Self-assembled nanoparticles based on chondroitin sulfate-deoxycholic acid conjugates for docetaxel delivery: Effect of degree of substitution of deoxycholic acid

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Hydrophobically-modified polymers based on chondroitin sulfate with different degree of substitution (DS) of deoxycholic acid (DOCA) were developed for docetaxel delivery. Chondroitin sulfate-deoxycholic acid (CSAD) bioconjugates were synthesized via the linker of adipic dihydrazide by amide bond. They were characterized with spherical shape, mean diameter of around 165.2 nm and negative zeta potential (⿿14.87 to ⿿20.53 mV). An increase of DOCA DS reduced size of nanoparticles, while increasing drug loading efficiency. Drug release in vitro showed a triphasic sustained pattern and higher accumulative drug release percentage was observed with increased DS of DOCA on polymer. Self-assemblies with higher DS also had enhanced internalization of nanoparticles and stronger cytotoxicity at the cellular level. The self-assemble nanoparticles demonstrate to be excellent targeting drug delivery systems and the desired therapeutics can be achieved via the alteration of DS.(Colloids and Surfaces B: Biointerfaces. Volume 146, 1 October 2016, Pages 235-244.)

Amphiphilic polysaccharides as building blocks for self-assembled nanosystems: molecular design and application in cancer and inflammatory diseases

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Polysaccharides (PSs) have been extensively studied in healthcare applications; here, we focus our attention on their use as components of nanomaterials in the management of cancer and inflammatory pathologies. Key advantages of PSs are easy availability, general biodegradability and biocompatibility, low or negligible toxicity, often a low immunogenicity and finally an ease of chemical modification. Here, we pay particular attention to the large family of amphiphilic PS derivatives (AMPDs); they are synthesized by modifying hydrophilic PSs with a variety of hydrophobic groups, which allow the constructs to self-assemble into various nanostructures in aqueous solution. This review focuses on AMPD-based self-assembled nanoparticles, from the chemical synthesis of AMPDs, through nanoparticle preparative strategies, to the most recent applications in cancer and inflammation management, including therapeutics, imaging and theranostics. We also offer an overview, which we feel lacks in the current literature, of the relation between the nature of the hydrophilic PSs and that of the hydrophobic components, of linkers, targeting groups and cross-linkers, and of the actual properties and in vivo fate of AMPD-based nanoparticles. Finally, we believe that this comprehensive insight into the possible effects of AMPDs’ structural components on the performance of nanosystems, can provide criteria for a rational and molecular level-based design of AMPDs. (Journal of Controlled Release. Volume 272, 28 February 2018, Pages 114-144.)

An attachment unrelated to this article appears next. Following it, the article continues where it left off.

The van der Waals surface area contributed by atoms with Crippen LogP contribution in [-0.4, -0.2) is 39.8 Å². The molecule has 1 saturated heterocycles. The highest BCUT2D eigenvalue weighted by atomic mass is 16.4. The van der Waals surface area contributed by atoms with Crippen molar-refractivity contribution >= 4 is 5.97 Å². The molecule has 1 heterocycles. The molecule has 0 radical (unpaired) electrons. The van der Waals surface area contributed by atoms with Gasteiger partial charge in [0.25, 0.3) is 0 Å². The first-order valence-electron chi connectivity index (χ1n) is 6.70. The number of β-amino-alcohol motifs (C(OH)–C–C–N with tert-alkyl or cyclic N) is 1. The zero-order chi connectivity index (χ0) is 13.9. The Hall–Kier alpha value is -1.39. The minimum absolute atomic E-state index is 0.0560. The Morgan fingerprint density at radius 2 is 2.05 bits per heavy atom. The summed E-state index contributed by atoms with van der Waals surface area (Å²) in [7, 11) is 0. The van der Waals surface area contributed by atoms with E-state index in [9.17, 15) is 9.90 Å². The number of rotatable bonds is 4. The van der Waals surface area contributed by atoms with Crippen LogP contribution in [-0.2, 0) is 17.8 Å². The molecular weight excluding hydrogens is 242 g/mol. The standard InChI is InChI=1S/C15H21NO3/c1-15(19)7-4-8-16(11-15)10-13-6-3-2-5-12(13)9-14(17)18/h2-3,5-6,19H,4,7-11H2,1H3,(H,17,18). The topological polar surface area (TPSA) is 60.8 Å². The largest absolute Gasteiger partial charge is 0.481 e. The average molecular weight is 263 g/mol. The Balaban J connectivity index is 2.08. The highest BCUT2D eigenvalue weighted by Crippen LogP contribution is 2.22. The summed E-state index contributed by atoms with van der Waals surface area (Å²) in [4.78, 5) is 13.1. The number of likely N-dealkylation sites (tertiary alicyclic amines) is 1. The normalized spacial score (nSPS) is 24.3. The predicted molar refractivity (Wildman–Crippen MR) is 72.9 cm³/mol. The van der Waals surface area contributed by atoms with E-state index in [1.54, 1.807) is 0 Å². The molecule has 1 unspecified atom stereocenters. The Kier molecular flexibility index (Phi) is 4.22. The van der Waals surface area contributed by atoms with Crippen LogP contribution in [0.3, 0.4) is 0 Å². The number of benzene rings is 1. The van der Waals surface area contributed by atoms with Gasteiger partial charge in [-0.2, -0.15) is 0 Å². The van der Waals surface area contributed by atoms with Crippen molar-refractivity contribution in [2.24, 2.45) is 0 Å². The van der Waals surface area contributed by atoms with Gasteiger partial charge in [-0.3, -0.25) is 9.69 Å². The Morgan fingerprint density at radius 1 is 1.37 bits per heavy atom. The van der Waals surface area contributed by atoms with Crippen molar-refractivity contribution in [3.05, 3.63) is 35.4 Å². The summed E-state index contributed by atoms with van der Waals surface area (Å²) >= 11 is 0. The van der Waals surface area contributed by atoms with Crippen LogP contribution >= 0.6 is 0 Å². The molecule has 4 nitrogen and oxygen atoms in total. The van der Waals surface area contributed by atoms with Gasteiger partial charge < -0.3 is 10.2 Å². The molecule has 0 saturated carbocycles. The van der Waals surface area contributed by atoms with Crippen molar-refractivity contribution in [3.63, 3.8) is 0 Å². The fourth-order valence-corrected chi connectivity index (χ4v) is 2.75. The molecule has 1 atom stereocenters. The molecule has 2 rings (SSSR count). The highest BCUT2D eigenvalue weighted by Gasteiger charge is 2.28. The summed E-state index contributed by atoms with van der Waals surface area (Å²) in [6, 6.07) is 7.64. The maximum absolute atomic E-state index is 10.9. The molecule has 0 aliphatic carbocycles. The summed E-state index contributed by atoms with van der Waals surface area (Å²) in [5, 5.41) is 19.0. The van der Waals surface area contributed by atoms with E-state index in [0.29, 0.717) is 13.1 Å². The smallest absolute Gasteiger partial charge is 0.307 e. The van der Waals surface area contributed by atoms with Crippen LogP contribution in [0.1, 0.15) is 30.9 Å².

‘Dual’ peptidyl-oligonucleotide conjugates: Role of conformational flexibility in catalytic cleavage of RNA

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Traditional therapeutic interventions against abnormal gene expression in disease states at the level of expressed proteins are becoming increasingly difficult due to poor selectivity, off-target effects and associated toxicity. Upstream catalytic targeting of specific RNA sequences offers an alternative platform for drug discovery to achieve more potent and selective treatment through antisense interference with disease-relevant RNAs. We report a novel class of catalytic biomaterials, comprising amphipathic RNA-cleaving peptides placed between two RNA recognition motifs, here demonstrated to target the TΨC loop and 3′- acceptor stem of tRNAPhe. These unique peptidyl-oligonucleotide ‘dual’ conjugates (DCs) were created by phosphoramidate or thiol-maleimide conjugation chemistry of a TΨC-targeting oligonucleotide to the N-terminus of the amphipathic peptide sequence, followed by amide coupling of a 3′-acceptor stem-targeting oligonucleotide to the free C-terminal carboxylic acid functionality of the same peptide. Hybridization of the DCs bearing two spatially-separated recognition motifs with the target tRNAPhe placed the peptide adjacent to a single-stranded RNA region and promoted cleavage within the ‘action radius’ of the catalytic peptide. Up to 100% cleavage of the target tRNAPhe was achieved by the best candidate (i.e. DC6) within 4 h, when conformational flexibility was introduced into the linker regions between the peptide and oligonucleotide components. This study provides the strong position for future development of highly selective RNA-targeting agents that can potentially be used for disease-selective treatment at the level of messenger, micro, and genomic viral RNA. (Biomaterials 112 (2017) 44e61)